Minnesota Updates: December 2021 | Pesticide Action Network
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Minnesota Updates: December 2021

Zoe Hollomon's picture

As Minnesota is one of the states in which PAN does on-the-ground campaign work, we send out regular updates on PAN and partners' work in Minnesota and beyond — from pesticide-related science to opportunities to take action. If you'd like to receive these updates via email, sign up here.

Greetings from the PAN Minnesota Team,

I’m here, checking in with one last note before the end of the year. I’m so grateful for your support in all that we’ve accomplished together in 2021 – from nurturing relationships and bringing folks together for stronger coalitions, to making ourselves heard by our state legislators, to ensuring clean water for our neighbors.

Speaking of which, if the holidays have you looking for good efforts to support, please consider donating to the Clean Water is a Right fund. A coalition of partners including Toxic Taters, Minnesota Well Owners Organization, Northern Water Alliance and the White Earth Land Recovery Project has been hosting free testing clinics, providing community education, and organizing for clean water in North Central Minnesota. While the state should be ensuring clean water for all, this fund compliments that work by providing emergency water and filtration systems to low-income Minnesotans facing well contamination. The fund is just about 20% of the way to its launch goal of $5k, and any level of donation is very appreciated!

Donate

While the winter solstice brings us some of the longest and darkest days of the year, it’s a good time to follow the example of the natural world and use these days to recharge and prepare for when the light returns. An important part of that is the truth-telling we need to center in order to take actions in support of justice and with integrity. I’m so thankful for artists who’ve long since been the great truth-tellers of our times, like Ricardo Levins Morales. Some wise words from him for us to chew on:

“Another year ended in crises. Or should I say a world in which crises long predicted have ripened to the point that they're hard to deny. That doesn't mean that denial gives up; that it apologizes for having been so wrong, takes its bow and exits stage right. Quite the opposite! Denial just doubles down, constructs bigger, louder amplifiers and lets loose on anyone brave enough to challenge the lies.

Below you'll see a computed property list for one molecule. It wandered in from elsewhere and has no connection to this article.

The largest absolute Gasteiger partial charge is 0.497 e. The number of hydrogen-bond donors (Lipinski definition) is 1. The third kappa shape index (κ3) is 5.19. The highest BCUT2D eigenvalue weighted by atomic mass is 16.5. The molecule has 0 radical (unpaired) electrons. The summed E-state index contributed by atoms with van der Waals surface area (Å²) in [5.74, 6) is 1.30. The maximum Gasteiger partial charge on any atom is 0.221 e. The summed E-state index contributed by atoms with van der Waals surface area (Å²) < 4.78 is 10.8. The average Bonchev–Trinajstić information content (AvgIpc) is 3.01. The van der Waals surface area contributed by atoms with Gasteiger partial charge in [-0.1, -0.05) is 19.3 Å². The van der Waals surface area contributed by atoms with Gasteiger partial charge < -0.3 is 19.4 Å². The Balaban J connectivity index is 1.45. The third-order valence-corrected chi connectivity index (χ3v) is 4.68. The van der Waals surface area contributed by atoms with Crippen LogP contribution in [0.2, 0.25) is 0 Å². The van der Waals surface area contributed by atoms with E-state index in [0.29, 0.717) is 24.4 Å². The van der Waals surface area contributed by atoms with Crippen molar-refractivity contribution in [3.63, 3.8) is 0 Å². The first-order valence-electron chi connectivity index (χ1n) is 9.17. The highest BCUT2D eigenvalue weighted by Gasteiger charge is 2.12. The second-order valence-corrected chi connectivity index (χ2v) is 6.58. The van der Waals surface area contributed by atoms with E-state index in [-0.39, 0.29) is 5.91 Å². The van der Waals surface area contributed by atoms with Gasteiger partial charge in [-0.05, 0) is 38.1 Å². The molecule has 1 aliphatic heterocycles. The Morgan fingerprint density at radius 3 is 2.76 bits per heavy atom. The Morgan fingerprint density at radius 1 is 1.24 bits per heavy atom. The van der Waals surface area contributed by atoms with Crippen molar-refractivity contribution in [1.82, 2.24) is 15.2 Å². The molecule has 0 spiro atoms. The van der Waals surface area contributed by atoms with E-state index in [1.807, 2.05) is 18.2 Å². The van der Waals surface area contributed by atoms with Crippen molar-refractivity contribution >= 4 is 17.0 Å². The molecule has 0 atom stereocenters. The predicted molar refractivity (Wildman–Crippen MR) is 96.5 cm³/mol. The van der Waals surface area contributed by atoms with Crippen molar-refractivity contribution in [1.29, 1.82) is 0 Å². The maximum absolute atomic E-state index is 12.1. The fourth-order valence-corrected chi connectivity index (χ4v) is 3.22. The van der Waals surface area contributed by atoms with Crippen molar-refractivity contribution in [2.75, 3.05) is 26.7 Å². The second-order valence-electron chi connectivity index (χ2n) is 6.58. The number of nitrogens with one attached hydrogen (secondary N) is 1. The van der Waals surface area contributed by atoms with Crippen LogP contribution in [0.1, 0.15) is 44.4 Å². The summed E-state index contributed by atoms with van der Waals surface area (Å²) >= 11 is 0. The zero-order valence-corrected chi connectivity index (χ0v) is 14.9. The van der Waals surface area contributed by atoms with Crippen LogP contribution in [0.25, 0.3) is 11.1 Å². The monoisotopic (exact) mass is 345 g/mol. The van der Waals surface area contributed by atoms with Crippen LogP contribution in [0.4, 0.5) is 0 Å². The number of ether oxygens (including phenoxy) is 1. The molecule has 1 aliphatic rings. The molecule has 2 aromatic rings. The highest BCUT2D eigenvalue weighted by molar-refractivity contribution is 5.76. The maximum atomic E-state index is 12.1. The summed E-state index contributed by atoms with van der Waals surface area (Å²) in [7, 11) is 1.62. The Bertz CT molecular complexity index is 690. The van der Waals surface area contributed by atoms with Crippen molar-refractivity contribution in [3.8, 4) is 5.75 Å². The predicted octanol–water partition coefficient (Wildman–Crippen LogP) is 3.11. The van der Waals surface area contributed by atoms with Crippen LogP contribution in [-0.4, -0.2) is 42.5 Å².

Keeping up a lie – when reality is staring you in the face – demands deeper and deeper levels of denial until you finally tumble down a rabbit hole of unreality. Admitting the full scale, and causes, of climate change would lay bare the wrecking-ball business model of capitalism. To permit the teaching of non-colonized history would threaten the multilayered system and culture of white supremacy. To truly address the crises in housing, public health, energy, agriculture, street and domestic violence and suicide would require challenging a social model that treats peoples needs as profit centers, land as real estate and the future as disposable.

When facing these direct assaults on humanity and nature it is too easy to fall for the trap of false solutions. While the people who are drawn to the fantasies of the ultra right present a clear danger to the prospects for justice, the inviting glow of the liberal house of illusions presents its own dangers. UN conferences on climate change are not actually response to global warming but rather to popular outrage. The “racial reckoning” that has turned politicians, banks, mass media and foundations into (self-described) champions of justice was not a response to the murders of George Floyd and other police victims but rather to the uprising they ignited. The protest, the anger, the demands for justice are the problem they seek to deal with. Sedation, not solution is their game.

There are practical lessons we can take from this. First, that our ability to tell the truth – about the past, about the world, about who we are – is deeply destabilizing and terrifying to those in power. Make that point one on our action plan. Second, that our organizing and mobilizing triggers the corporate liberal wing empire to go on the defensive, throwing us partial concessions and flowery social justice language so we'll stop pushing for the real thing.

In so many ways, the elites of the system get it wrong. Their fantasy economy and unquenchable thirst for profit render the real, the natural, world invisible to them. But they also happen to believe that we the people, if we were to get our act together and unite around a truth-based program and practice, could bring the system to its knees. On that one point let's prove them right.”

What powerful words to bring inside, to empower our hearts and minds to see what the real work for justice means – I encourage you to check out more of Ricardo's words and work on his website. Wishing the best to you and yours in the new year, I’m excited for what we’ll accomplish together in 2022.

With revolutionary love and solidarity,
Zoe Hollomon, PAN Minnesota Organizer

 

Zoe Hollomon
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Zoe Holloman

Zoe Holloman, PAN’s new Minnesota Organizer, is joining the organization in October 2020. She is an organizer with over 15 years of experience in Food Justice and Community Food Systems planning and policy, with grassroots groups in New York state and Minnesota. She lives in Minneapolis with her partner Erin, and dog Luci. Zoe is excited to bring her experiences, tools and networks from her work with community leaders, artists, farmers of color and urban and rural communities to her work with PAN. Zoe is also a visual artist and a synchronized swimmer with the Subversive Sirens.